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Things Neurodivergent Writers are Sick of Hearing #2: Make Time!

People can be annoying sometimes.

“You have to make time to write.”

Really. Well what if I'm time-blind?

What if I am highly distractible and can suddenly be gripped by the notion to research David Lynch’s inspiration for Twin Peaks or carpal tunnel syndrome or 15th century pancake making?

What if I can get into hyperfocus to the extent that I can ignore a full bladder for hours?

What if my executive function is impaired and I can’t go and grab my jumper from upstairs without picking up five extra must-do jobs on the way and come back downstairs without my jumper?

What if I can be up and down stairs in this manner all day? What then?

But yeah, sure. I’ll make time. Wish I’d thought of that sooner.

Part of the glorious tapestry of neurodivergence is serious difficulty managing time, which overlaps with a general inability to focus, task-switch and organise oneself. For the ND writer this can look like difficulty in getting anything written at all on a daily basis.

For us it’s not as simple as just finding ways to save time so you can prioritise your writing life. It’s all well and good learning hacks to hang clothes more efficiently and setting up systems to shave a few minutes off your morning routine but it rarely does much good. Things have a way of expanding to fill whatever time is left, as Parkinson’s Law reminds us. Trying to save time in this way is pointless for most people, never mind the ND person. Scheduling doesn’t work either, for the same reason. Humans are generally terrible at estimating how long things take and it’s an exceptional person who can “just quickly check” their emails and not still be sitting there an hour later.

But see, here’s my theory about time blindness: I think its the human default position. Time isn’t a real thing after all, not clock time anyway. It’s a product of industrialisation. Before the working poor were lining up to clock in for a miserable day in the mill, they were working in fields without any clue what “time” it was. There was daytime and night time and a sun moving across the sky and a rumbling tummy to tell you when to eat. My view is that the neurotypical brain has been able to adapt to this newfangled minutes and hours nonsense and the neurodivergent brain hasn’t. Time-blindness is only an impairment then because of the way the world is set up.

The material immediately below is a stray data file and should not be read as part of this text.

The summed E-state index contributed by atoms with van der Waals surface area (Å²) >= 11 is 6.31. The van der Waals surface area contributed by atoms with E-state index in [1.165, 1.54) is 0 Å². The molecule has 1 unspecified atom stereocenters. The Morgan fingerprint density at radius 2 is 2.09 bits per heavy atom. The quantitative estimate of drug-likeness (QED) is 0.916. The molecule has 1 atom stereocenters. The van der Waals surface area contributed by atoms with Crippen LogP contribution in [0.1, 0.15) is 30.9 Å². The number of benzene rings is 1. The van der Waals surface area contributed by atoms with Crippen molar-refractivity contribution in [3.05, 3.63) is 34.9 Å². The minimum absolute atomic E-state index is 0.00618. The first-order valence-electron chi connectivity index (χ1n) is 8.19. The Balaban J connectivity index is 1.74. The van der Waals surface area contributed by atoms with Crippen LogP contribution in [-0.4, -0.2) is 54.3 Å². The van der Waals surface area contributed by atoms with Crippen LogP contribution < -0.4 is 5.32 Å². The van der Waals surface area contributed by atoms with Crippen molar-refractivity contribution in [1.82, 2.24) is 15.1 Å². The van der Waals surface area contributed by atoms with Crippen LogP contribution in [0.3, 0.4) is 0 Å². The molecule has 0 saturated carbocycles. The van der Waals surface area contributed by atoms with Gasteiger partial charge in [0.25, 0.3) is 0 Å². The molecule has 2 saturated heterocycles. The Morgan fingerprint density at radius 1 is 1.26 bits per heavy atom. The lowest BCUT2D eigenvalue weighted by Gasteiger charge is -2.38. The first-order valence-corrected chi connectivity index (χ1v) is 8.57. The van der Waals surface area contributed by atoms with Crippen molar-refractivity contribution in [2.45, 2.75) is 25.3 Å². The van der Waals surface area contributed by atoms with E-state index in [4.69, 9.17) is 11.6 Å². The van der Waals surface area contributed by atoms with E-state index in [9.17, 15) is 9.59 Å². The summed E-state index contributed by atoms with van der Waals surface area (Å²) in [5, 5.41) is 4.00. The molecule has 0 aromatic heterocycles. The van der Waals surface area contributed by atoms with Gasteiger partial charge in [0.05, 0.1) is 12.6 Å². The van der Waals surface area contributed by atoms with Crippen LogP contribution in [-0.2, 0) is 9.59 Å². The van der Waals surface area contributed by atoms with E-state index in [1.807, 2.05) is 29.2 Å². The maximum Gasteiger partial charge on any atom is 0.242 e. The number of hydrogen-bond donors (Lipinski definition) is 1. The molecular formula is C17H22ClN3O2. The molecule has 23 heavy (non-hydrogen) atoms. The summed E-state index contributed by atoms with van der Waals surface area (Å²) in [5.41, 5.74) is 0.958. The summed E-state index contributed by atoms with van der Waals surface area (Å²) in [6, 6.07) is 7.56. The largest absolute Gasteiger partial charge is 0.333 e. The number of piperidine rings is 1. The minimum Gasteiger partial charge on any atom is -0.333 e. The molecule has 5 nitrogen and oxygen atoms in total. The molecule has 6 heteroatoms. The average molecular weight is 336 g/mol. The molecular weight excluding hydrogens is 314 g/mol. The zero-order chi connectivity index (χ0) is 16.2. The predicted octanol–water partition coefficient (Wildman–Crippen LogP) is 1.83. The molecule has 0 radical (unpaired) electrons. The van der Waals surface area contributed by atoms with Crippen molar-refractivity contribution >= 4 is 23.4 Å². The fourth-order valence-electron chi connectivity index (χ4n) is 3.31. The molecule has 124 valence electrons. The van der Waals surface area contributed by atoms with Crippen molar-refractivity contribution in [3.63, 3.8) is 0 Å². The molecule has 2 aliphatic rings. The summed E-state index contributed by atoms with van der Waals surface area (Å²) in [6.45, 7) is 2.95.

Time cannot be “found” to write in, like it’s a pen down the back of a sofa, and it cannot be “made” either.

But we are writers, and writing has to happen somehow.

So what can we do?

There’s only one way that works for me and that’s to do it first, before I do anything else. Which I guess is the same as prioritising, but in a really intentional way.

I know some people who prioritise a thing by making it the first thing they account for in their schedule. They “carve out” the time, and somehow magically stick to it. I don’t know how they do it, but they do. ND brains don’t seem to work like that.

Prioritising has to mean that it’s the first thing that gets done every day, not that it’s just the most important thing to do at some point in that day.

It works for me. I get up while the rest of the rabble are still sleeping and I write. The only thing I do first is pour a coffee and let the dog out for a wee (top tip - get yourself an electric coffee pot, a socket timer and make your coffee the night before. Life saver.) Anything else beyond that means I get distracted, so no risky “just” emptying the dryer or “just” checking Twitter.



Being absolutely knackered at half five in the morning actually helps. I go zombie-like from bed to coffee pot to back door to kitchen table where my notebook and pens are and I’m writing before my brain wakes up and starts pulling its stupid shit on me.

If it doesn’t happen first thing, people, it’s unlikely to happen at all. There are occasions when I’m able to shut the door later in the day, put the world on silent and ignore all the other open tabs in my head (usually when there’s some other motivating factor, like a deadline for example) but I can’t rely on that if I want to be consistent. It really is more about stubbornness and mindset. I kind of see my morning writing as not really part of the day at all. It’s like a strangely suspended twilight zone that happens before the real day begins.

Some people swear by writing at night. Tried this, can’t do it. I’m so wiped out by the day, especially if I’ve had a lot of social interaction (eeeew) I’m good for nothing by seven except watching Cats does Countdown.

So that’s my advice: do it first. Don’t try to slide it between other stuff, because other stuff has a habit of getting out of hand.

And as ever, keep writing, my friends.

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